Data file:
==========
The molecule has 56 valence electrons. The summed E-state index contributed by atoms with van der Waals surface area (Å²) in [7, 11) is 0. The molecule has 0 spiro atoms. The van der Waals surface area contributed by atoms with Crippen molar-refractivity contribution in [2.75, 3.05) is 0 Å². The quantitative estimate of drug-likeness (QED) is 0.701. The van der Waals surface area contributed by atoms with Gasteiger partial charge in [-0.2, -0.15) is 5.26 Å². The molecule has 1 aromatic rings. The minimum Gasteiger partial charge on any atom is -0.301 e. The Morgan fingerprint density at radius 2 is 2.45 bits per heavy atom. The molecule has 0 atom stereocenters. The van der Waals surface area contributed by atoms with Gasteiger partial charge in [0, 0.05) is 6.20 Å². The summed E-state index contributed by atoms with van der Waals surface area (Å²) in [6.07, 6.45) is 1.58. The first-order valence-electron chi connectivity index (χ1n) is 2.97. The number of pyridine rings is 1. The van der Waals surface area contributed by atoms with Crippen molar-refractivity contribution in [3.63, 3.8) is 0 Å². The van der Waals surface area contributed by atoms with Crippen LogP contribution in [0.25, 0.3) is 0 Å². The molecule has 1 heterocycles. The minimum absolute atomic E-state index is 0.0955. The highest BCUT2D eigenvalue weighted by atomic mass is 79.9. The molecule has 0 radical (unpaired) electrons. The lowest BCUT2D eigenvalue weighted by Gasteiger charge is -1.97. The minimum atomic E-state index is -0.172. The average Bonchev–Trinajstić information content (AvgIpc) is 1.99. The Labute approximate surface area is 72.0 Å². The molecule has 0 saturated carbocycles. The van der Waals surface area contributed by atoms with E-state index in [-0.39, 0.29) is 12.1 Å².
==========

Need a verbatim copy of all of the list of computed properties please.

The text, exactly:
The molecule has 56 valence electrons. The summed E-state index contributed by atoms with van der Waals surface area (Å²) in [7, 11) is 0. The molecule has 0 spiro atoms. The van der Waals surface area contributed by atoms with Crippen molar-refractivity contribution in [2.75, 3.05) is 0 Å². The quantitative estimate of drug-likeness (QED) is 0.701. The van der Waals surface area contributed by atoms with Gasteiger partial charge in [-0.2, -0.15) is 5.26 Å². The molecule has 1 aromatic rings. The minimum Gasteiger partial charge on any atom is -0.301 e. The Morgan fingerprint density at radius 2 is 2.45 bits per heavy atom. The molecule has 0 atom stereocenters. The van der Waals surface area contributed by atoms with Gasteiger partial charge in [0, 0.05) is 6.20 Å². The summed E-state index contributed by atoms with van der Waals surface area (Å²) in [6.07, 6.45) is 1.58. The first-order valence-electron chi connectivity index (χ1n) is 2.97. The number of pyridine rings is 1. The van der Waals surface area contributed by atoms with Crippen molar-refractivity contribution in [3.63, 3.8) is 0 Å². The van der Waals surface area contributed by atoms with Crippen LogP contribution in [0.25, 0.3) is 0 Å². The molecule has 1 heterocycles. The minimum absolute atomic E-state index is 0.0955. The highest BCUT2D eigenvalue weighted by atomic mass is 79.9. The molecule has 0 radical (unpaired) electrons. The lowest BCUT2D eigenvalue weighted by Gasteiger charge is -1.97. The minimum atomic E-state index is -0.172. The average Bonchev–Trinajstić information content (AvgIpc) is 1.99. The Labute approximate surface area is 72.0 Å². The molecule has 0 saturated carbocycles. The van der Waals surface area contributed by atoms with E-state index in [-0.39, 0.29) is 12.1 Å².